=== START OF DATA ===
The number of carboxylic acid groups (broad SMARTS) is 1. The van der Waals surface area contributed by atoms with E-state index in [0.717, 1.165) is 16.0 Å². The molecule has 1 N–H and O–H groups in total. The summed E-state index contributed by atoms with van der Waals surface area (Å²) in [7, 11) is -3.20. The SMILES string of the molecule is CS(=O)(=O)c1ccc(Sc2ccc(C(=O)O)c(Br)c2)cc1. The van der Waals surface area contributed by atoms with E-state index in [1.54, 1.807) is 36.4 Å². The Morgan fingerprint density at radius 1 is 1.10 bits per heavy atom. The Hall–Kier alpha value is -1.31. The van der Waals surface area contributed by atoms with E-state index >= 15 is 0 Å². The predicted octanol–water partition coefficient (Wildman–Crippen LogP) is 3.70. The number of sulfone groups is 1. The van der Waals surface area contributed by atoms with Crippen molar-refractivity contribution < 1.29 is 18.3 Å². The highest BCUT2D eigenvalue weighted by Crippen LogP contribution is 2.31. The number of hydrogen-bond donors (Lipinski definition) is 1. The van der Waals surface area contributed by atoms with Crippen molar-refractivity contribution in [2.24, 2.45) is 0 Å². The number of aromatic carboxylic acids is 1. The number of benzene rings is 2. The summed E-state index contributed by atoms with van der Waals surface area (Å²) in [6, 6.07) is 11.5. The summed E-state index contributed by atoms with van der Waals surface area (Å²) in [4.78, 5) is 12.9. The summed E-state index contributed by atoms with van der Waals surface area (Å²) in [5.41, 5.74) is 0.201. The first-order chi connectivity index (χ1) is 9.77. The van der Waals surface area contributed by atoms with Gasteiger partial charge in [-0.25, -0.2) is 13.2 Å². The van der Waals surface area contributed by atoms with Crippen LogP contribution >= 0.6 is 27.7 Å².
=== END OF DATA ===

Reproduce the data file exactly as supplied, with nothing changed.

The number of carboxylic acid groups (broad SMARTS) is 1. The van der Waals surface area contributed by atoms with E-state index in [0.717, 1.165) is 16.0 Å². The molecule has 1 N–H and O–H groups in total. The summed E-state index contributed by atoms with van der Waals surface area (Å²) in [7, 11) is -3.20. The SMILES string of the molecule is CS(=O)(=O)c1ccc(Sc2ccc(C(=O)O)c(Br)c2)cc1. The van der Waals surface area contributed by atoms with E-state index in [1.54, 1.807) is 36.4 Å². The Morgan fingerprint density at radius 1 is 1.10 bits per heavy atom. The Hall–Kier alpha value is -1.31. The van der Waals surface area contributed by atoms with E-state index >= 15 is 0 Å². The predicted octanol–water partition coefficient (Wildman–Crippen LogP) is 3.70. The number of sulfone groups is 1. The van der Waals surface area contributed by atoms with Crippen molar-refractivity contribution < 1.29 is 18.3 Å². The highest BCUT2D eigenvalue weighted by Crippen LogP contribution is 2.31. The number of hydrogen-bond donors (Lipinski definition) is 1. The van der Waals surface area contributed by atoms with Crippen molar-refractivity contribution in [2.24, 2.45) is 0 Å². The number of aromatic carboxylic acids is 1. The number of benzene rings is 2. The summed E-state index contributed by atoms with van der Waals surface area (Å²) in [6, 6.07) is 11.5. The summed E-state index contributed by atoms with van der Waals surface area (Å²) in [4.78, 5) is 12.9. The summed E-state index contributed by atoms with van der Waals surface area (Å²) in [5.41, 5.74) is 0.201. The first-order chi connectivity index (χ1) is 9.77. The van der Waals surface area contributed by atoms with Gasteiger partial charge in [-0.25, -0.2) is 13.2 Å². The van der Waals surface area contributed by atoms with Crippen LogP contribution >= 0.6 is 27.7 Å².